Belfast Central Library has been a cornerstone in the city’s history since it was first built 123 years ago.
The Victorian building is one of the few remaining historical buildings in Belfast which is still used for its original purpose and was officially opened by the Lord Lieutenant of Ireland at the same time he granted Belfast city status on behalf of Queen Victoria.
Since then the building on Royal Avenue has witnessed the city’s turbulent history, survived German bombs and our own conflict, as well as the onset of technology that has not diminished the city’s passion for books.
Business manager at the library, Mandy Bryson said the library was first built as demand grew for the poor and disadvantaged to have access to books. Libraries had existed in Belfast since the 17th century but they were private and often maintained for professionals or for specific trades.
“The need for a library arose as it was believed some of the city’s inequalities could be relieved through access to a library for everyone,” she said.
“The library was funded through adding an extra penny on to the rates.”
At the time the library was built Royal Avenue was developing into one of the city’s most prestigious locations with the library providing the gateway from North Belfast to the rapidly developing city centre
In the first year of opening the library’s news room on the ground floor attracted almost 900,000 visitors, reflecting the importance of newspapers at that time. Some claimed the library was encouraging gambling amongst the city’s poorest people by displaying the racing results.
After much debate by the Belfast Corporation it was ruled that no gambling information should be on public view and a porter was tasked to black out the racing pages right up until the 1960s.
Mandy explained that as the needs of the people of the city changed so too has the library, but the newspaper archive continues to be their most used resource.
“We have over 400,000 visitors to the library per year and our newspaper library gets an awful lot of business,” she said.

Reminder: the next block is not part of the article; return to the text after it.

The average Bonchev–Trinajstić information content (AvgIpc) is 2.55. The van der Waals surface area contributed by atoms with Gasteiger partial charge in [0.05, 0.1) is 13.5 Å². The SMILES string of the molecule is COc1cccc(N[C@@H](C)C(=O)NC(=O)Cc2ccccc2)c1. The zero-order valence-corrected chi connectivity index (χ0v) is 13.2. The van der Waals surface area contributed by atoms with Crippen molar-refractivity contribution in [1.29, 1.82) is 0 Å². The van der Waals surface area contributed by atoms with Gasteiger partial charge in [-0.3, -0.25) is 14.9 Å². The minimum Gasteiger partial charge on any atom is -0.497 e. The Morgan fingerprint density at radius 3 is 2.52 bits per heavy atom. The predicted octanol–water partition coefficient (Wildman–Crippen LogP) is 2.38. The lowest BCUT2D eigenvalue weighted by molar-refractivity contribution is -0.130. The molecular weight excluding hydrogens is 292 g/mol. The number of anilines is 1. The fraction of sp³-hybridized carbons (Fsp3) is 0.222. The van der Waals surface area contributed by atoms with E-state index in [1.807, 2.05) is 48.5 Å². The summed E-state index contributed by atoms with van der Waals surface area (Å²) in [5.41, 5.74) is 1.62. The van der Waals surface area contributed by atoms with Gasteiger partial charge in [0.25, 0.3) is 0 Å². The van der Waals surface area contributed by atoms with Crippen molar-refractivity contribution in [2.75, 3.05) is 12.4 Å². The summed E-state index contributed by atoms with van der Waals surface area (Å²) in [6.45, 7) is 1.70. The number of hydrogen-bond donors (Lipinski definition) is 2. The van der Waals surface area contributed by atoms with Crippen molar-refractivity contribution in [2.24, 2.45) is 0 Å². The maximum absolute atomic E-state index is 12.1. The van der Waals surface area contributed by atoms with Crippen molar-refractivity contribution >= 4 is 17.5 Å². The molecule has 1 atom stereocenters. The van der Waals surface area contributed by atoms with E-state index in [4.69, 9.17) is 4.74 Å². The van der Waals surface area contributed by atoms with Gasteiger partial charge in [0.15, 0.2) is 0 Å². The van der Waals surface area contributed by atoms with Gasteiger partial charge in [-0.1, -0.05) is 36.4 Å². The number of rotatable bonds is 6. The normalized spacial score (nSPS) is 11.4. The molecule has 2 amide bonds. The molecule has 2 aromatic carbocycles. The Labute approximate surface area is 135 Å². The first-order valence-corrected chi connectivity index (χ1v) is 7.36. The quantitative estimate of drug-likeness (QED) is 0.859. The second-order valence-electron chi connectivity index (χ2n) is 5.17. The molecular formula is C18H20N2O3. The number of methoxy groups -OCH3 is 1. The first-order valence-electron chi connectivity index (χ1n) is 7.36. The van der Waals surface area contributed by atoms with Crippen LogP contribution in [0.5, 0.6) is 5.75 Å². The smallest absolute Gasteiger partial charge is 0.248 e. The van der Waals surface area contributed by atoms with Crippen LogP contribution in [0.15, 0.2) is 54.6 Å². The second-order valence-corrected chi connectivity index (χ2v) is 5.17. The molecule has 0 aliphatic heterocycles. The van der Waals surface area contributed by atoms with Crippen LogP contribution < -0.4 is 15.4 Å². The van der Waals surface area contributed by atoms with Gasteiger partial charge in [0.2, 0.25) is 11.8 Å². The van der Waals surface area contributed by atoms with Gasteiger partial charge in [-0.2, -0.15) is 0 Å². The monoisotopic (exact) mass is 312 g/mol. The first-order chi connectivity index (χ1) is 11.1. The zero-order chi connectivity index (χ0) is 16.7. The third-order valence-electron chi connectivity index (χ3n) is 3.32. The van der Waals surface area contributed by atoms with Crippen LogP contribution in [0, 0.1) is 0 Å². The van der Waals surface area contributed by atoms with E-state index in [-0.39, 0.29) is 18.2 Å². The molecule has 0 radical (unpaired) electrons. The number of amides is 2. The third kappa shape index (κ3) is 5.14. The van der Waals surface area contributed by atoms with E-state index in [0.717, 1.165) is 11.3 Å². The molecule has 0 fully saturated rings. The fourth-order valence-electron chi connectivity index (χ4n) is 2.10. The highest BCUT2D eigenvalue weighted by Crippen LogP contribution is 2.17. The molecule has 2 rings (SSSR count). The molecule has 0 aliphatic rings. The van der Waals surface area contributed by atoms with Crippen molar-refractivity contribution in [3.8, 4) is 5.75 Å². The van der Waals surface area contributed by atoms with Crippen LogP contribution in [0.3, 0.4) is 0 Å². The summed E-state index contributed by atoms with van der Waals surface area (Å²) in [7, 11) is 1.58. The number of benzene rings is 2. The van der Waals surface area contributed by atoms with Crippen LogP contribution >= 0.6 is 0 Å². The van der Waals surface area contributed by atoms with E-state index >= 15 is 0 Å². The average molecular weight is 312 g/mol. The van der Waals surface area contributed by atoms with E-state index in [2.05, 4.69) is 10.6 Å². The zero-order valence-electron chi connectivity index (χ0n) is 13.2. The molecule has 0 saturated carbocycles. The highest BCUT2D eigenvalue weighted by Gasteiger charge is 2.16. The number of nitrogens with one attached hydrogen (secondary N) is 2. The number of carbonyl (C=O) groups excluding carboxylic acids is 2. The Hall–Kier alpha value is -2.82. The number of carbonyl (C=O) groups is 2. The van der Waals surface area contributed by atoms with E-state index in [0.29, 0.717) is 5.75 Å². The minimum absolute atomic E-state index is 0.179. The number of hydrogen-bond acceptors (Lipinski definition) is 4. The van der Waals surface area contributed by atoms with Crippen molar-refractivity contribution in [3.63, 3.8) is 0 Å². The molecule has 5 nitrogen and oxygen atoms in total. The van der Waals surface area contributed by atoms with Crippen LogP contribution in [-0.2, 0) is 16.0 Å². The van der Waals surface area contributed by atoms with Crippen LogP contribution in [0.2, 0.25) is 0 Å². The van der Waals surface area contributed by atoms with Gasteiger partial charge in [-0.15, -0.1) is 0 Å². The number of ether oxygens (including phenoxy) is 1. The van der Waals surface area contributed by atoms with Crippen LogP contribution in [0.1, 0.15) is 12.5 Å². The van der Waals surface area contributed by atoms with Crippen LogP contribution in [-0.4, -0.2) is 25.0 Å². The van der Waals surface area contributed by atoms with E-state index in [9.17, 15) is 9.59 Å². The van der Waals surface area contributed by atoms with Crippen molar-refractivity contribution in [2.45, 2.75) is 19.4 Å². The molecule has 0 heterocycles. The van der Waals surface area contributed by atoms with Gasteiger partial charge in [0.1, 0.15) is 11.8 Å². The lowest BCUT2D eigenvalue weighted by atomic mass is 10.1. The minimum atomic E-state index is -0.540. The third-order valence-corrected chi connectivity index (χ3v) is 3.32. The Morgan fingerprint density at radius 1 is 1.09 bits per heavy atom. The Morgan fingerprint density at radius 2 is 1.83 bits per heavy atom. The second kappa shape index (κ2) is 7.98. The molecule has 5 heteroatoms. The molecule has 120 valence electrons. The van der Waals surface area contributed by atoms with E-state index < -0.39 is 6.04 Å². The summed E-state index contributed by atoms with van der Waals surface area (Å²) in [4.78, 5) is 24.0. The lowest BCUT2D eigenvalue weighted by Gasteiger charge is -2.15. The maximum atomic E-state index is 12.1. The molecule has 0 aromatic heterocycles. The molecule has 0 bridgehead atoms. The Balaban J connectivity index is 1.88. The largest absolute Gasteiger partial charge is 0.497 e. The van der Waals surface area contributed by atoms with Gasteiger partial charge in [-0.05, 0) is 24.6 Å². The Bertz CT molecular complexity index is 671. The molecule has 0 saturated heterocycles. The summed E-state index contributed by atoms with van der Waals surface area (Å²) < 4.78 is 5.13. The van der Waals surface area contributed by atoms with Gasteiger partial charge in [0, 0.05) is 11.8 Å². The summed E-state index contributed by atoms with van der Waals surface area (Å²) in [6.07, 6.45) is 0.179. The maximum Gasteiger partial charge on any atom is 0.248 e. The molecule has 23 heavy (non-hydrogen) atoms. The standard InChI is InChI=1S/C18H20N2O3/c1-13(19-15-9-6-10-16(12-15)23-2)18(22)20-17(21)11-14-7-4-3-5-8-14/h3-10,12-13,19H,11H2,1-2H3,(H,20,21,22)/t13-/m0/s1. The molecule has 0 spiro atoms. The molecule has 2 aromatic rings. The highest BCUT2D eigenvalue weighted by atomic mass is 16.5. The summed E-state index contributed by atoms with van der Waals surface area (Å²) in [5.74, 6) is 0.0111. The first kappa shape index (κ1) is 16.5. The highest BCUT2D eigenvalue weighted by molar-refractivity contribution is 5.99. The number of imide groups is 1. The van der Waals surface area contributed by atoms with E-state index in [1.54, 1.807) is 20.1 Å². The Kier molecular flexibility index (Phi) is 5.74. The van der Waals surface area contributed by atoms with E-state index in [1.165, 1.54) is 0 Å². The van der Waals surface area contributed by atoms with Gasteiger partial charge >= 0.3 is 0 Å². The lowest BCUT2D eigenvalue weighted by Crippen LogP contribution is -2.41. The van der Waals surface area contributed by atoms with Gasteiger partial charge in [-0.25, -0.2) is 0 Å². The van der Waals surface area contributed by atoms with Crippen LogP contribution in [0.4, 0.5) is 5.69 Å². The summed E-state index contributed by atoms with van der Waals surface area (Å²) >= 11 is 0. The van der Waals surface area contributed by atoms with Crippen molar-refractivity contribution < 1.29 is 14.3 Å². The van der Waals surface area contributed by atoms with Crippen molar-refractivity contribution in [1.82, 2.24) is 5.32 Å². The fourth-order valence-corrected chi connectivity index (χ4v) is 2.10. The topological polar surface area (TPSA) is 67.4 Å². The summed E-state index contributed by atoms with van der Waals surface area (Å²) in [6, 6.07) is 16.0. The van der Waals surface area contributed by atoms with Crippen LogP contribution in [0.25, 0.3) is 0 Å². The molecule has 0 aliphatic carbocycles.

“We have the widest range of regional and local papers in Northern Ireland on both hard copy and microfilm, we have even had researchers coming from London to access our archive as it is easier to use than the British Library.
“As well as that we have a great collection of fine books, very old bibles and heritage collections. We even have a patent collection, which dates back to the 1640s and is the only place in Ireland where you can see all the business inventions since then, it is fascinating.
“As well as that we have a café where people can meet up, great online resources and lots of room to study.”
Earlier this year a complete restoration of the building’s stonework was carried out in order to preserve it for future generations.
“It is a grade two listed building so we knew the restoration had to be carried out to preserve it for the future,” asid Mandy, “it was a health and safety because a lot if the stonework was coming loose.
“We were awarded £1 million by the Department of Culture, Arts and Leisure to carry out the work and it has been fabulous to get the scaffolding off and see the building restored on the outside to make sure it is protected.”
Mandy said as the city moves forward the hope is that the library remains a key part of Belfast’s future.
“We hope to be part of the ongoing regeneration of this part of the city centre and remain a landmark site. The issue we have at the minute is that there is very little public space to use in the library so unfortunately people can’t browse the books; this is something we would like to change.
“We have a walkway in between the public space and where our books are stored and the librarians have to go back and forth to get the books. In future we would like to open this all up at Library Square and make it much more open.
“With the new university coming to the area and the plans to regenerate North Street we are finding ways to get more people down to the library so it remains one of the city’s key buildings.”
A series of events will take place in Central Library tomorrow night (Friday September 23) to mark Culture Night. Contact the library for details.